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A routine part of mealtimes for many families may actually be harming your kids. A new study has found that urging your kids to join the "clean plate club" by finishing all the food on their plates can prevent them from learning healthy eating habits.

Related: Are Parents to Blame For Childhood Obesity?

"In the 1950s, cleaning your plate meant something different," Katie Loth, a registered dietician and research assistant at the University of Minnesota in Minneapolis and was the lead author on the study, told HealthDay. "Portion sizes have gotten bigger over time, and if you encourage kids to rely on environmental indicators, like how much food is on their plates or the time of day, they'll lose the ability to rely on internal cues to know whether they're hungry or full."

Read on to learn more about the dangers of the clean-plate club.

The study will be published in the May issue of the journal Pediatrics; the results were released online on Monday. It used data from 2,200 teenagers (average age: 14.4 years) and almost 3,500 parents that had been gathered from two population-based studies in Minnesota in 2009 and 2010.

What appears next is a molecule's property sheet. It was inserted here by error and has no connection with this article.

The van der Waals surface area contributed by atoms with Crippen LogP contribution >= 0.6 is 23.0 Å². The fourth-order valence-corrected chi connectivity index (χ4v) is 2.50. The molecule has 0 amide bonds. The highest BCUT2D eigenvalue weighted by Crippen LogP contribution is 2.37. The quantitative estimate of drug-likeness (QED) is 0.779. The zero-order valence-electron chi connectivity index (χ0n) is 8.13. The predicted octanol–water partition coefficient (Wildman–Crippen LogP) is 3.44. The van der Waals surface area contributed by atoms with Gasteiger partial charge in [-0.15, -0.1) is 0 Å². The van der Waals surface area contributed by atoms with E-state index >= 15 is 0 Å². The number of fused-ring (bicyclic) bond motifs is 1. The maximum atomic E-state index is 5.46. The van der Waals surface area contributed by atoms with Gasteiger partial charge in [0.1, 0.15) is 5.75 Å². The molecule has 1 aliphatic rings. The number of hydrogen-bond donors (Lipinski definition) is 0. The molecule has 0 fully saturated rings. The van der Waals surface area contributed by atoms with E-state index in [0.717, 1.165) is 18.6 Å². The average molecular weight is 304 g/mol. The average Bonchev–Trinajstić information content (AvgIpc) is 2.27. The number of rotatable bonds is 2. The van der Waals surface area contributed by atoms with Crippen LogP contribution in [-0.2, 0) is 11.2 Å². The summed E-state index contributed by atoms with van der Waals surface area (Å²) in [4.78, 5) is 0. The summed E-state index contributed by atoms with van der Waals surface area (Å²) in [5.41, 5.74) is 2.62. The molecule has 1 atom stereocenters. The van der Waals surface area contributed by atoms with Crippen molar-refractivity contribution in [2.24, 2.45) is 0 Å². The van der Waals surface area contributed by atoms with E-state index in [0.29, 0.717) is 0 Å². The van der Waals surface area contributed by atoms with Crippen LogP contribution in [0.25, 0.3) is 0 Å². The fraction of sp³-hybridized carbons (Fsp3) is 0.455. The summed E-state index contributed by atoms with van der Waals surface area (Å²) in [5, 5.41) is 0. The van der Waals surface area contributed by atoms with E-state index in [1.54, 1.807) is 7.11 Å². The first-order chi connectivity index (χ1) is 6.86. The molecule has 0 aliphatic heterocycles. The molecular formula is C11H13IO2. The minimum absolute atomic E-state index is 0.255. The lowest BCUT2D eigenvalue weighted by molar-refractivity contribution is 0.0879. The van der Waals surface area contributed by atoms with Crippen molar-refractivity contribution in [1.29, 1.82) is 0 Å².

Teenagers were asked about their food intake, and parents were asked if they ever pressured their kids to eat. According to Loth's study, as many as two-thirds of parents insisted that their teenagers clean their plates, even if their kids are already overweight. The parents used what Loth calls "controlling food behaviors" to pressure children to eat more because they felt that children should eat even if they say they aren't hungry, and that not eating was like wasting food. Fathers were more likely to pressure their children to eat, the researchers found, and adolescent boys were more likely to be forced to clean their plates than adolescent girls.

"I was surprised at some of the parent behaviors, like feeling that their children should clean their plates and not waste food," Loth said. With childhood obesity rates on the rise, they could be setting their kids up for a lifetime of weight-related health problems.

"Parents need to allow their children to have freedom when eating," Loth said. "Parents can control the types of foods that are on the table, and you can bring lots of healthy food to the table. Then let your child choose how much they want to eat. Let them regulate their own intake."

— Lylah M. Alphonse

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